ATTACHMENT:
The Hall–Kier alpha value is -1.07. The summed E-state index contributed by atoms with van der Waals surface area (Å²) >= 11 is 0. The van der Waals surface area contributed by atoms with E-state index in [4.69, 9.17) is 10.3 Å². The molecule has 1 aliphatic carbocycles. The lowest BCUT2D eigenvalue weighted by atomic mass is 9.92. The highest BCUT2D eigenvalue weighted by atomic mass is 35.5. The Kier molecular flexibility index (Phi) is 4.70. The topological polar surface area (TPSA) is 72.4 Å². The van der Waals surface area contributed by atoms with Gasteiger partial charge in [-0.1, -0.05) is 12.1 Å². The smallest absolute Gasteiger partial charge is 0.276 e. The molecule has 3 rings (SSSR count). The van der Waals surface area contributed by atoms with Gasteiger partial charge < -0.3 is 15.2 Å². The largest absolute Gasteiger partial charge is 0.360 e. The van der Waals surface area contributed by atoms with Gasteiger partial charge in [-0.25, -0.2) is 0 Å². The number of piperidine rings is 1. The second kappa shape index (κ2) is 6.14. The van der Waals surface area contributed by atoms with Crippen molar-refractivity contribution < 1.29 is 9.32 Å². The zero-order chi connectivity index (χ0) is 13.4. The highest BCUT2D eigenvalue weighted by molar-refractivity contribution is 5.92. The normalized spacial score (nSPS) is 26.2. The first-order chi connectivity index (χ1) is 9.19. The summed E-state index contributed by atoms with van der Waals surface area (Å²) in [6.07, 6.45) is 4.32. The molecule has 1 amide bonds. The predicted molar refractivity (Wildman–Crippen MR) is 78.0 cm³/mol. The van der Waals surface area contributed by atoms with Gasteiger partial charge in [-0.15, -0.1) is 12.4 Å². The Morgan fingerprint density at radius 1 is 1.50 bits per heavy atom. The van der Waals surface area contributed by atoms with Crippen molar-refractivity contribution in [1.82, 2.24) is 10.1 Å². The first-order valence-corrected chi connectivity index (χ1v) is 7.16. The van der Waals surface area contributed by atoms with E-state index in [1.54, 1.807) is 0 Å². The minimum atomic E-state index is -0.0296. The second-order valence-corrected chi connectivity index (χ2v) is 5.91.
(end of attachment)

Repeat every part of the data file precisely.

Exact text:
The Hall–Kier alpha value is -1.07. The summed E-state index contributed by atoms with van der Waals surface area (Å²) >= 11 is 0. The van der Waals surface area contributed by atoms with E-state index in [4.69, 9.17) is 10.3 Å². The molecule has 1 aliphatic carbocycles. The lowest BCUT2D eigenvalue weighted by atomic mass is 9.92. The highest BCUT2D eigenvalue weighted by atomic mass is 35.5. The Kier molecular flexibility index (Phi) is 4.70. The topological polar surface area (TPSA) is 72.4 Å². The van der Waals surface area contributed by atoms with Gasteiger partial charge in [-0.1, -0.05) is 12.1 Å². The smallest absolute Gasteiger partial charge is 0.276 e. The molecule has 3 rings (SSSR count). The van der Waals surface area contributed by atoms with Gasteiger partial charge < -0.3 is 15.2 Å². The largest absolute Gasteiger partial charge is 0.360 e. The van der Waals surface area contributed by atoms with Gasteiger partial charge in [-0.25, -0.2) is 0 Å². The number of piperidine rings is 1. The second kappa shape index (κ2) is 6.14. The van der Waals surface area contributed by atoms with Crippen molar-refractivity contribution < 1.29 is 9.32 Å². The zero-order chi connectivity index (χ0) is 13.4. The highest BCUT2D eigenvalue weighted by molar-refractivity contribution is 5.92. The normalized spacial score (nSPS) is 26.2. The first-order chi connectivity index (χ1) is 9.19. The summed E-state index contributed by atoms with van der Waals surface area (Å²) in [6.07, 6.45) is 4.32. The molecule has 1 amide bonds. The predicted molar refractivity (Wildman–Crippen MR) is 78.0 cm³/mol. The van der Waals surface area contributed by atoms with Gasteiger partial charge in [-0.15, -0.1) is 12.4 Å². The Morgan fingerprint density at radius 1 is 1.50 bits per heavy atom. The van der Waals surface area contributed by atoms with Crippen molar-refractivity contribution in [1.82, 2.24) is 10.1 Å². The first-order valence-corrected chi connectivity index (χ1v) is 7.16. The van der Waals surface area contributed by atoms with E-state index in [1.54, 1.807) is 0 Å². The minimum atomic E-state index is -0.0296. The second-order valence-corrected chi connectivity index (χ2v) is 5.91.